Phase change materials may be used to improve the temperature storage capacity of different materials. U.S. Pat. No. 4,711,813, issued to Salyer on Dec. 8, 1987, discloses a polyethylene composition formed from cross-linked polyethylene having a straight chain (crystalline) alkyl hydrocarbon incorporated therein as a phase change material which may be manufactured as pellets or in sheet form. The polyethylene composition is for incorporation into concrete or other building materials and is used for wall or floor coverings, fire retardants, or runway, roadway or bridge de-icing, etc. U.S. Pat. No. 4,617,332, issued to Salyer, et al. on Oct. 14, 1986, describes a phase change composition comprising a cementitious matrix material selected from the group consisting of hydraulic cement, gypsum, lime and plaster of paris, and a plurality of pellets or granules containing a crystalline straight chain alkyl hydrocarbon or a mixture of crystalline, straight chain, alkyl hydrocarbons with the hydrocarbons having at least 14 carbon atoms and a heat of fusion greater than 30 cal/gm.

Encapsulated phase change materials in pellets for incorporation into concrete or other building materials are described in U.S. Pat. No. 4,504,402, issued to Chen, et al. on Mar. 12, 1985. The pellet-shaped product of this patent is formed of an outer seamless shell member which defines a cavity that permanently encases a phase change composition. The encapsulated phase change compositions described in the patent may be glauber salt eutectic mixture, sodium hydroxide, polyethylene, sodium sulfate decahydrate, sodium thiosulfate pentahydrate, calcium chloride hexahydrate, magnesium nitrate hexahydrate, the eutectic of magnesium nitrate hexahydrate and ammonium nitrate, potassium fluoride tetrahydrate, sodium acetate trihydrate, stearic acid, the eutectic of naphthalene and benzoic acid and paraffinic hydrocarbons. Shell materials described in the patent are copolymer latex of butadieneacrylonitrile, copolymer of vinylidene chloride-acrylic, resinous latexes, rubber latexes, epoxy polymers, polyurethane polymers, acrylic polymers, cellulose acetate and polyamides. Encapsulated phase change material particles are disclosed in U.S. Pat. No. 4,708,812, issued to Hatfield on Nov. 24, 1987. This patent describes encapsulated phase change material particles made by encapsulating with a continuous elastomeric, condensation polymeric shell phase change material particles selected from the group consisting of a crystalline polymer, naphthalene, salt hydrate and a crystalline paraffin.

Phase change materials that may be incorporated into building materials and used for other purposes are described in an article entitled "Advanced Phase-Change Materials for Passive Solar Storage Applications," by I. O. Salyer, et al., Society of Automotive Engineers, Inc., 1985, p. 3.699. The phase change materials discussed in this article are C-15 to C-24 crystalline alkyl hydrocarbons, tetrabutyl ammonium fluoride (and homologous) semiclathrates, acrylate and methacrylate polymers having C-16 to C-18 alkyl side chains, and polyethylene glycols having molecular weights between 600 and 3500. The phase change materials may be used for cement, concrete, plaster, plasterboard, floor tiles, foam insulation, textiles, paints, fire retardants, deicing of bridge decks and airport runways, keeping drinks at desired temperatures, etc. Another composition containing phase change material that may be used in the manufacture of building materials is described in U.S. Pat. No. 4,587,279, issued to Salyer, et al. on May 6, 1986. This patent describes a cementitious composition comprising an inorganic cementitious building material and an end-capped polyethylene glycol dispersed therein as a phase change material, the end-capped polyethylene glycol having a molecular weight greater than about 400 and a heat of fusion greater than about 30 cal/gm. The end-capped polyethylene glycol is selected from the group consisting of alkoxy-capped polyethylene glycol, urethane-capped polyethylene glycol, and ester-capped polyethylene glycol.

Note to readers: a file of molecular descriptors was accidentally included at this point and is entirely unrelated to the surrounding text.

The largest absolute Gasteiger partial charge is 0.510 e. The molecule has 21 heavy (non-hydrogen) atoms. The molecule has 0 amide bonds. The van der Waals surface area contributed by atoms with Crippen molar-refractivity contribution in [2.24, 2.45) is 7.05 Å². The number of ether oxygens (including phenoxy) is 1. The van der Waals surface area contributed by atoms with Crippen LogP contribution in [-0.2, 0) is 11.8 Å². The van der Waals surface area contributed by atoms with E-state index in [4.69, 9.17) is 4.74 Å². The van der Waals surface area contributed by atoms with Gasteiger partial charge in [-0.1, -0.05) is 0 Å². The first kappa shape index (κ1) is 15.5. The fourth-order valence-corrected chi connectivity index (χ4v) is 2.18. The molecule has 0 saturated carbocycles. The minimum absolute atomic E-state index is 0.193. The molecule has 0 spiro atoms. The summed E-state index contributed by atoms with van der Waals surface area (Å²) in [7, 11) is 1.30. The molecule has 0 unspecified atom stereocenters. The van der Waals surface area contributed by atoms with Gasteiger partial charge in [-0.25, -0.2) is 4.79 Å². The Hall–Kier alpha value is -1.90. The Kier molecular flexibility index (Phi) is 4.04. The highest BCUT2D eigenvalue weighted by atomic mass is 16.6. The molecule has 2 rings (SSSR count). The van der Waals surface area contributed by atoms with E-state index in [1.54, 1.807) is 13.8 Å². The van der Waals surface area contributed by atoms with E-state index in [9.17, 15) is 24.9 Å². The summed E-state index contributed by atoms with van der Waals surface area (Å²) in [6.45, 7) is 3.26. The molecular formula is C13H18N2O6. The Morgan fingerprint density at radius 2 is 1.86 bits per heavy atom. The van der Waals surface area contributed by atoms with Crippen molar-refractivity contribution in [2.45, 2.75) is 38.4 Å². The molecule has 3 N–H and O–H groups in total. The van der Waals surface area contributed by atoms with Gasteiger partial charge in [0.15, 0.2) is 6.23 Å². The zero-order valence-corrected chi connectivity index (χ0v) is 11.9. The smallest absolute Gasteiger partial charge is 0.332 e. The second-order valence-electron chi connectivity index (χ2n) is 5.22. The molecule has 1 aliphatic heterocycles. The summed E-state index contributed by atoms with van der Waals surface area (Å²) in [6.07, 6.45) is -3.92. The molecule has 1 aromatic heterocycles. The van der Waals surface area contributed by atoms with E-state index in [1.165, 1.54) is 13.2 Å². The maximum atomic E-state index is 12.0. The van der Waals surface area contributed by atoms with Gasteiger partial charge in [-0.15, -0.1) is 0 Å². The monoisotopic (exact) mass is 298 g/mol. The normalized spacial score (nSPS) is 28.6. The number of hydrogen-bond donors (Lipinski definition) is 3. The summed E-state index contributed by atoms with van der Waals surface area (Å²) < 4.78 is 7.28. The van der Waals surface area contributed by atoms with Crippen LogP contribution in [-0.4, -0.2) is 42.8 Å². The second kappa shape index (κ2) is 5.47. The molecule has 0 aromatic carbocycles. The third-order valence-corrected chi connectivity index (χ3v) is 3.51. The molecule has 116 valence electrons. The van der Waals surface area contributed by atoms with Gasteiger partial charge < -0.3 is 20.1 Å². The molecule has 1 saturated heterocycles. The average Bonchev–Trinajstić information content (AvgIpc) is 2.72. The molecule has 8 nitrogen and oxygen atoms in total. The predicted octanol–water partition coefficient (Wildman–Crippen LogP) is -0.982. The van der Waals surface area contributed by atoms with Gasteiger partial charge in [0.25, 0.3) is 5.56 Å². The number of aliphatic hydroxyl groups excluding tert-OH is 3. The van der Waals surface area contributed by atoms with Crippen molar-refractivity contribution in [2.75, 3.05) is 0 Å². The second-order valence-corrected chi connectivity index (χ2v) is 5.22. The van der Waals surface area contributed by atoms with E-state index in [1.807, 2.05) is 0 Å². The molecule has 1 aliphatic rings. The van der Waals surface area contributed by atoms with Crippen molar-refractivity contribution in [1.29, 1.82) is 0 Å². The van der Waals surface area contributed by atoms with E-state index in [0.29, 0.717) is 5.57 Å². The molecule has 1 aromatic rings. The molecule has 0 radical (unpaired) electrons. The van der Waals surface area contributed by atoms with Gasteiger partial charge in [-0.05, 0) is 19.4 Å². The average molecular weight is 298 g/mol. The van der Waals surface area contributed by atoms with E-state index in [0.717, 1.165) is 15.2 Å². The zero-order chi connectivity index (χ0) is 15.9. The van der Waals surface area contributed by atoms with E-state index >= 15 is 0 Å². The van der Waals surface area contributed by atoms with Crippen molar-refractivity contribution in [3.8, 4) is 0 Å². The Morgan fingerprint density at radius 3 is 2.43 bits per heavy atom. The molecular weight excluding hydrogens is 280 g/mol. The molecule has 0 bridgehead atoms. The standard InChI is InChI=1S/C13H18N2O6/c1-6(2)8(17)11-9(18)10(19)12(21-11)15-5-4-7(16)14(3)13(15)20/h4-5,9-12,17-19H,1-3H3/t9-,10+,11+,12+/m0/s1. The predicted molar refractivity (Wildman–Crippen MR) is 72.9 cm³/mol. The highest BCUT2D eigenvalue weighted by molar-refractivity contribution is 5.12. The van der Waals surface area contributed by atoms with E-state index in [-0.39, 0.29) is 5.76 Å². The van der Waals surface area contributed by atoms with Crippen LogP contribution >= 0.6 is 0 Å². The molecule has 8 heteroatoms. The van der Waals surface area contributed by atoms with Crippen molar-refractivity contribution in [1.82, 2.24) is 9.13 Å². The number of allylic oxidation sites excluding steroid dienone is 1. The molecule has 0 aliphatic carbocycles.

Polyethylene glycol has been used as a phase change material in thermal energy storage clothing. The polyethylene glycol phase change material is attached to the fibers of the clothing and absorbs large amounts of heat when it melts or softens, and releases large amounts of heat when it solidifies.

SUMMARY OF THE INVENTION

The therapeutic value of gel pads used in orthopedic devices would be improved by adding a phase change material to the gel material contained in the pads, thereby improving the thermal energy storage capacity of the pads, allowing the pads to absorb and release much more energy during hot and cold temperature therapy. Moreover, the therapeutic value of a gel pad would be improved if two different phase change materials were added to the gel material, one of which could be used for cold temperature therapy while the other could be used for hot temperature therapy.

None of the orthopedic devices or references discussed above uses, discloses or suggests using gel pads including phase change material to improve the thermal energy storage capacity of the pads so that the pads will absorb and release more energy than pads only containing gel material. Accordingly, there is a need for an orthopedic device having at least one gel pad including at least one phase change material.

It is an object of this invention to provide an orthopedic device having at least one gel pad including at least one phase change material for improving the thermal energy storage capacity of the gel pad.

It is another object of this invention to provide a gel pad including at least one phase change material which is adaptable for use in a variety of different orthopedic devices that may be removed from an orthopedic device and heated or cooled and then placed back in the device for hot or cold temperature therapy.

It is still another object of this invention to provide a gel pad including two different phase change materials, one of the phase change materials is capable of being used for cold temperature therapy while the other is capable of being used for hot temperature therapy.